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JEFFERSON — More details of Sunday’s murder-suicide came to the surface Wednesday, including that Wesley Thomas removed his GPS anklet before going to the New Lyme Wildlife Area.

Thomas, 34, and a 31-year-old woman, both of Orwell, were found lying on the ground next to the woman’s minivan and a firearm Sunday at the New Lyme Wildlife Area, according to the Ashtabula County Coroner’s Investigator, Keith Stewart.

“The ankle bracelet was cut off and thrown in a yard behind Mr. Hero in Orwell,” Stewart said. “Someone turned it over to the Orwell Police Department.”

Stewart previously thought the GPS device was cut off his ankle at the scene, he said.

The investigating agency, the Ohio State Highway Patrol, suspects it was a murder-suicide but will not release any additional information at this time because the case is under investigation, OHP Sgt. Ray Santiago said via email on Wednesday.

In June, Thomas was indicted on four counts of first-degree felony rape, court records show. At his arraignment, a magistrate set bond at $75,000 cash surety 10 percent.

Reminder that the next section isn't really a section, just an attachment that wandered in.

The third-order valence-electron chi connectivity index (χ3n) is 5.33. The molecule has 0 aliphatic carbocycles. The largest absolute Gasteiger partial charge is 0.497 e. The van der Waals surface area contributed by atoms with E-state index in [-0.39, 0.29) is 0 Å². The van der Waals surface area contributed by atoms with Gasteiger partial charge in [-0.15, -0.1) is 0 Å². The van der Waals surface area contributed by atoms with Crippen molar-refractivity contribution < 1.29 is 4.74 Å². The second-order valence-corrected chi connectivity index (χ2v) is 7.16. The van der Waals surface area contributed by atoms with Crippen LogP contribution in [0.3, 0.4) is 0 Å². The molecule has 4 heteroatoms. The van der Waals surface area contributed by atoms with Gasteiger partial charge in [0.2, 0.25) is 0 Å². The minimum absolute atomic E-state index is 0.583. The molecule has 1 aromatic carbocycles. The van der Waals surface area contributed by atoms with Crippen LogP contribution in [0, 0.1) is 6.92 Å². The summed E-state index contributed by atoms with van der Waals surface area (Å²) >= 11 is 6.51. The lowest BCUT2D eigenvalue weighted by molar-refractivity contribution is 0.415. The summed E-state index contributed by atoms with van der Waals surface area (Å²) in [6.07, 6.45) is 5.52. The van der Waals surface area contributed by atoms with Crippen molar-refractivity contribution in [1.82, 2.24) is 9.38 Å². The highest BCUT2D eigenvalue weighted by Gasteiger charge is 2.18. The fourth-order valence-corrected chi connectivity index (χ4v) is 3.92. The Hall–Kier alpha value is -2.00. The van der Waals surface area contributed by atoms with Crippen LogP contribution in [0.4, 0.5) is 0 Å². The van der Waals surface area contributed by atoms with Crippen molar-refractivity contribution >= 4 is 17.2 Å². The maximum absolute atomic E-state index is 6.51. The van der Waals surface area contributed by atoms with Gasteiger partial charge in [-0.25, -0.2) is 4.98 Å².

Shortly thereafter, the child and sibling were removed from the home by Ashtabula County Children ervices.

The female shooting victim was a relative of the alleged rape victim and her name is being withheld to protect the victim, who was 7 years old at the time of the alleged crime, according to prosecutors.

On June 30, Thomas’ attorney asked the court to modify the bond, and the request was refused, court records show.

The court set a jury trial for Aug. 23 in Common Pleas Judge Thomas Harris’ courtroom, according to court records.

“I was fully prepared to try the case Aug. 23,” Harris said Wednesday.

On Aug. 18, prosecutors requested a continuance because they were not ready to go to trial, court records show.

That same day, prosecutors and a defense attorney agreed that Thomas was a low risk re-offender because the child had been removed from the home, County Prosecutor Colleen O’Toole said.

Together, they requested Thomas be released on a $75,000 personal recognizance bond, with 24/7 GPS monitoring and orders to have no contact with the alleged victim or her immediate family. Harris added that Thomas remain housebound at his sister’s apartment in Orwell.

After the GPS was placed on his ankle, Thomas was released from jail on Aug. 19.

Ashtabula County Adult Probation oversees it’s own GPS tracking, but would not talk about whether they were alerted to the removal and/or location of the GPS monitor.

Harris said no one is going to comment until OHP is finished with its investigation.

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